Just completed this hike today. This is a easy hike until you get to the climb up to the falls. There are two streams to cross. One earlier in the hike then a second after you make the right turn to Bridalveil Falls. Both streams have logs across and can be crossed without getting wet. We brought our water shoes but didn’t need them. The climb up to the falls is NOT easy. You will have to scramble up the trail on loose rocks, gravel and dirt. This part of the hike is NOT for novice hikers. It is doable but it is very challenging. Once you get to the top you will be rewarded with a beautiful water falls.

hiking
1 month ago

Done this hike a few times. The kids had no problem and enjoyed it. Really neat old piping along some of the trail. The water is so blue at the little lower waterfall/dam. The final waterfall is so pretty so worth the hike.

hiking
1 month ago

Probably a really fun bike ride but kind of a boring hike. Really sucks you have to take the road back to finish the loop. Also, there's a good car camping spot a little up the road from the trailhead parking if you're planning on staying.

beautiful hike.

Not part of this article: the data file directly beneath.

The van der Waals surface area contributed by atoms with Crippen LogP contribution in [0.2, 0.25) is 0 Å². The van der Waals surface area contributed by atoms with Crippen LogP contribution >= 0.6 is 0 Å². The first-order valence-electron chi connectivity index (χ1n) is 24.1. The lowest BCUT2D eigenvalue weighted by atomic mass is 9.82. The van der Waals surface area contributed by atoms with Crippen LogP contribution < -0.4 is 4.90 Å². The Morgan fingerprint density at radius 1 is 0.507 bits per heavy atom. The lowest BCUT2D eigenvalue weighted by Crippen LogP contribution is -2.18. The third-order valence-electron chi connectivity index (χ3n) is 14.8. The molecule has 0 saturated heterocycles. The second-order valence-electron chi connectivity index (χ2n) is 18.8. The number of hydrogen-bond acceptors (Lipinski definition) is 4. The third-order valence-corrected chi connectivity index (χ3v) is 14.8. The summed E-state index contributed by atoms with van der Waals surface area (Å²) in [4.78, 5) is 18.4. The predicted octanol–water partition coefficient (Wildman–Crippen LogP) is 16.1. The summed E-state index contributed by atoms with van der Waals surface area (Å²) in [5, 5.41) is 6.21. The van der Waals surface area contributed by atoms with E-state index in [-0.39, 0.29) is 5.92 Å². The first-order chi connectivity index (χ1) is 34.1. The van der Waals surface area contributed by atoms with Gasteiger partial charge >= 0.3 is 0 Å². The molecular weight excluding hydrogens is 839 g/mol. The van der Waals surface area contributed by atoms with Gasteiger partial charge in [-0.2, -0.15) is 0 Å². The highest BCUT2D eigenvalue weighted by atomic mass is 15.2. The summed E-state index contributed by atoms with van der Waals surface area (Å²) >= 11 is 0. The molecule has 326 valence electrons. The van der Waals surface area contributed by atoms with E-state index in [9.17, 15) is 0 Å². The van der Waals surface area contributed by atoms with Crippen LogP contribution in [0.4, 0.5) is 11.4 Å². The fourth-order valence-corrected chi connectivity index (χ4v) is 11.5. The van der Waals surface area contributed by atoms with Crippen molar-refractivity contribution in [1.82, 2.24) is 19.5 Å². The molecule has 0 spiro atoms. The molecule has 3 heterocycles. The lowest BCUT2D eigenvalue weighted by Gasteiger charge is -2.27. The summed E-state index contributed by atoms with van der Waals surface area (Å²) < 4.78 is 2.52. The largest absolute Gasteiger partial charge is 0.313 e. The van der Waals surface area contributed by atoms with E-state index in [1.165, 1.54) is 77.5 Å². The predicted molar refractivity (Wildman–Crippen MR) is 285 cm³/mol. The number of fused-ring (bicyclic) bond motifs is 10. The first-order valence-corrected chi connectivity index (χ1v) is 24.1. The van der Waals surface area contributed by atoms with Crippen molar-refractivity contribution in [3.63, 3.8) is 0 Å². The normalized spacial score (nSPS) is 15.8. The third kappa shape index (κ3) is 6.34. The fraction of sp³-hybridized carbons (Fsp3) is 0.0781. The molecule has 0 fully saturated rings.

19-20 July 2019: The first 2 miles is just hiking up the dirt road from the parking lot to the actual trailhead. If you’re not planning to hike the full loop, I suggest you park there instead. Once you’re actually on trail, it’s well maintained through pretty forest. The path is a bit rocky with sand and loose gravel. As you descend you’ll get glimpses of a pond and then a small lake with a decent sized creek leading out of it. This is your best chance to get water. After that the “creeks” are really just marshy areas in the meadow with occasional sections of standing water. I set up camp in an area that was obviously an elk bedding area. Throughout the evening a herd of at least 30 elk with a couple calves wandered in and out of the area. While they kept a close eye on me, they didn’t seem too concerned by my presence. The worst part of the hike is on the way out: over a mile of walking the pavement back to the parking lot.